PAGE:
December 27, 1996



Ms. Leona Ortlieb
CSEA Hospital Unit
0825 P.O. Box 324
Martinsburg, NY 13404

The staff of the Committee on Open Government is authorized to issue advisory opinions. The ensuing staff advisory opinion is based solely upon the information presented in your correspondence.

Dear Ms. Ortlieb:

I have received your letter of November 27 in which you requested a "ruling" concerning the propriety of an executive session conducted by the Lewis County Board of Legislators.

According to your letter, the Board entered into executive session to discuss the "sale of property", specifically, the transfer of the County Hospital to a not-for-profit corporation. You indicated that "[t]he proposed sale involves no bids or actual market value on the hospital" and "would simply involve the transfer of the facility and existing debts."

In this regard, it is emphasized at the outset that the Committee on Open Government is authorized to provide advice and opinions concerning the Open Meetings Law. It is not empowered to issue a "ruling" or otherwise compel a public body to comply with law. Therefore, the following remarks should be considered advisory in nature.

First, the Open Meetings Law is based upon a presumption of openness. Specifically, the Law requires that meetings be conducted open the public, except to the extent that an executive session may be held in accordance with the provisions of paragraphs (a) through (h) of §105(1).

Second, the only provision that appears to have been relevant concerning the executive session at issue is §105(1)(h). That provision permits a public body to enter into executive session to discuss:

"the proposed acquisition, sale or lease of real property or the proposed acquisition of securities, or sale or exchange of securities held by such public body, but only when publicity would substantially affect the value thereof."

In my opinion, the language quoted above, like the other grounds for entry into executive session, is based on the principle that public business must be discussed in public unless public discussion would in some way be damaging, either to an individual, for example, or to a government in terms of its capacity to perform its functions appropriately and in the best interest of the public. It is clear that §105(1)(h) does not permit public bodies to conduct executive sessions to discuss all matters that may relate to the transaction of real property; only to the extent that publicity would "substantially affect the value of the property" can that provision validly be asserted.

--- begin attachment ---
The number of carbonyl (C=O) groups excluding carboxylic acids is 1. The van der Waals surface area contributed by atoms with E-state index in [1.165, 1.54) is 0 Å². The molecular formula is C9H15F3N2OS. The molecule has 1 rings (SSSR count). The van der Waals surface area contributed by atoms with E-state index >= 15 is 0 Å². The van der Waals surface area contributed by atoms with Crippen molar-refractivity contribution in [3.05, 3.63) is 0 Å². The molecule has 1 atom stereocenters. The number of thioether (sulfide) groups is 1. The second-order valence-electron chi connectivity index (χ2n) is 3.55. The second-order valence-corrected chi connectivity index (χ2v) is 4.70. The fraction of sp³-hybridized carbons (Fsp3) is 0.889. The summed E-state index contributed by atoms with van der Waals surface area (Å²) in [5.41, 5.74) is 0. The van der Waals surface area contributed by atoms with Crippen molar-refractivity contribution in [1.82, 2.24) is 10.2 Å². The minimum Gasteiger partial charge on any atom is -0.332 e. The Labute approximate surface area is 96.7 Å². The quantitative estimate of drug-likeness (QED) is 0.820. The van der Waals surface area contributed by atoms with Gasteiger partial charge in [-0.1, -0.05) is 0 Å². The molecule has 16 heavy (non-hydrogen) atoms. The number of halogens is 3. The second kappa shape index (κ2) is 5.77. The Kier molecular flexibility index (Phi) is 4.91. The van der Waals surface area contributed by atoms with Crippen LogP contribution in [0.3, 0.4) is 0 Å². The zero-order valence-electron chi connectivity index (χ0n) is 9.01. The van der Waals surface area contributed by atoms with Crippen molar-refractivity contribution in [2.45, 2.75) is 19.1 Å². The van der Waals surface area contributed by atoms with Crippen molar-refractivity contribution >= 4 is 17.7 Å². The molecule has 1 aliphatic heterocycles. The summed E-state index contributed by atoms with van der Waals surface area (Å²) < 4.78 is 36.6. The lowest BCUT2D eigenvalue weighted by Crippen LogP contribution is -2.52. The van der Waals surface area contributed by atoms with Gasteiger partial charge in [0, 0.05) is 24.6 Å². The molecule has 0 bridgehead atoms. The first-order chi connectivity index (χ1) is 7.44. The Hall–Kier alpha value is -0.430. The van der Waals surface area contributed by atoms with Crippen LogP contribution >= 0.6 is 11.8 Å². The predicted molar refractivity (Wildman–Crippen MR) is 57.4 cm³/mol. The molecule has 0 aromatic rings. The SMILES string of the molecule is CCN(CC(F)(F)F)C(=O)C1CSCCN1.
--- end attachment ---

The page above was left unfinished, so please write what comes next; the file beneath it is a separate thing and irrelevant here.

If the general public was aware of the parcel under consideration for the proposed transaction and the identities of the parties, and if no entity other than the not-for-profit corporation would potentially have been involved in the transaction, it is difficult to envision how public discussion of the matter would had an impact on the value of the property. However, in some circumstances, even when the parties and the site of the parcel are known, a discussion of financial terms or a negotiation process, might, if conducted in public, have an effect on the value of the property. If the effect upon the value would be "substantial", as opposed to minimal or possible, an executive session could, to that extent, be properly held.

I hope that I have been of assistance.



Robert J. Freeman
Executive Director


cc: Board of Legislators